There’s increasing demand for stages, tables, gantries, and indexing tables with simplicity or turnkey operation — largely because of industry moves toward focused expertise and abstraction. No wonder that motion-system manufacturers are now doing more integration for plant engineers and OEMs.
“As we increase our business with OEMs of various markets — including those in life science, consumer electronics, and semiconductor industries — we’ve had to adapt,” said Patrick Lehr, product manager of precision mechanics at the Parker Hannifin Corp. Electromechanical & Drives Division.
“There’s need for custom products unique to OEMs and end users and no one else. So many OEMs need singular form factors or precision specifications … and many require linear stages as small as possible without compromising on output capabilities.” It’s also the job the of stage or table manufacturer to remain cognizant of OEM cost and delivery demands when satisfying mass-produced custom projects.
In fact, Lehr’s company provides services that extend beyond building custom stages for customers. Its engineering team supports designers from initial application and design discussions on the prototype through the last delivery of a mass-production order.
So Lehr suggests design engineers look for motion component and system suppliers that offer:
Design support (to help design linear stages where needed) and system integration — to build in house if requested
Diverse product offerings, with no dismissal of custom ideas without an initial investigation; special designs and materials for custom products that must perform in challenging environments
Testing — with engineering teams to run both standard and customer-requested tests before shipment
Full motion control setup (with drives, controls, and motors all in one location) and compatibility with competitors’ motors and controllers (for design flexibility)
Field support with electromechanical engineers (EMEs) available to visit during installation and service
Warranty support (with a standard warranty on all products) as well as logistic support to extend delivery and other cost savings
Other manufacturers offer multiple turnkey variations.
“Our linear-stage product line provides a complete motion solution … and our SLP linear stages for industrial users provide 1-µm resolution and forces to 970 N,” said Brian Scott, applications engineer at Nippon Pulse America, Inc.
The manufacturer also sells SCR linear stages for high-precision applications — as those in metrology, for example. The SCR stage has a resolution in the 10-nm range — and is built with cross-roller bearings for high stability.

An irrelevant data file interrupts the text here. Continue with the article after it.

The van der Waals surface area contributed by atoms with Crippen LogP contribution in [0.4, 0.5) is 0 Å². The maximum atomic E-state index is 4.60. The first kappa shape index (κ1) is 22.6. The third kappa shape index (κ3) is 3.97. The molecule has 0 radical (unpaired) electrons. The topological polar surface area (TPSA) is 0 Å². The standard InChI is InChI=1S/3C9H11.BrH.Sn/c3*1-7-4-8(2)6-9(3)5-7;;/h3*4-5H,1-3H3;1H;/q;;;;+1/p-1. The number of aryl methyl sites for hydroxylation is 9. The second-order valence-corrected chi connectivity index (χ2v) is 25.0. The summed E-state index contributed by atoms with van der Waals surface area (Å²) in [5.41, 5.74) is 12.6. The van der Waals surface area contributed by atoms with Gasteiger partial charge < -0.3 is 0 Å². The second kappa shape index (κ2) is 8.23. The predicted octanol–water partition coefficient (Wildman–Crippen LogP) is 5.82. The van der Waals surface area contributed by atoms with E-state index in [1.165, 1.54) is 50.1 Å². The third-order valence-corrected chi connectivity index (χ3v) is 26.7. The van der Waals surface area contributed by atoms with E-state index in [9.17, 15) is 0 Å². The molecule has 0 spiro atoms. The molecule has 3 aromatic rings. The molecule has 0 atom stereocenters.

“These stages are complete mechanical systems, with integrated Linear Shaft Motors, encoders, linear guides, and bearings … and they’re stages sold in varying stroke lengths and sizes,” Scott added.
Even for Cartesian assemblies, new software tools abound to simplify integration. Case in point: A digital catalog called EasyHandling (from Bosch Rexroth) details linear-motion components that come predesigned with features for quick repeatable assembly. “Saving the design engineer from Cartesian-robot assembly efforts frees them to focus on other project-design aspects,” explained Rich Hansen, senior automation engineer at Bosch Rexroth.
Another software tool from ETEL Motors consists of an in-house sizing program that can simulate the most advanced duty cycles … and give detailed schematics on the thermal behavior of motors running it. The reason the tool isn’t available publicly is because it uses sensitive motor data to get results.
“But this lets us size motors not just to a flat Nm value … but also to the duty cycle, environmental conditions, drives limitations, and more,” said Brian Zlotorzycki, product specialist at ETEL Motors. The software even predicts thermal behavior over time. “All of this makes for more thorough analysis, typically with a lot of communication with the customer — and lets specialists better understand the project as a whole while ensuring an optimized final design.”
One aspect of value-added engineering from stage and gantry suppliers in particular is the use of well-informed simulation models, Excel spreadsheets, and even proprietary software.
“Our software lets us simulate an application’s duty cycle and determine how our motors will perform in those circumstances. Ultimately the model includes heat generation, current draw, and how different ambient conditions and voltage limits affect these parameters,” explained Zlotorzycki. This gives OEMs and plant engineers a more accurate picture of how linear-motion actuators and motors (and stages) will perform in the final machine design — and how the design is affected by minor tweaks.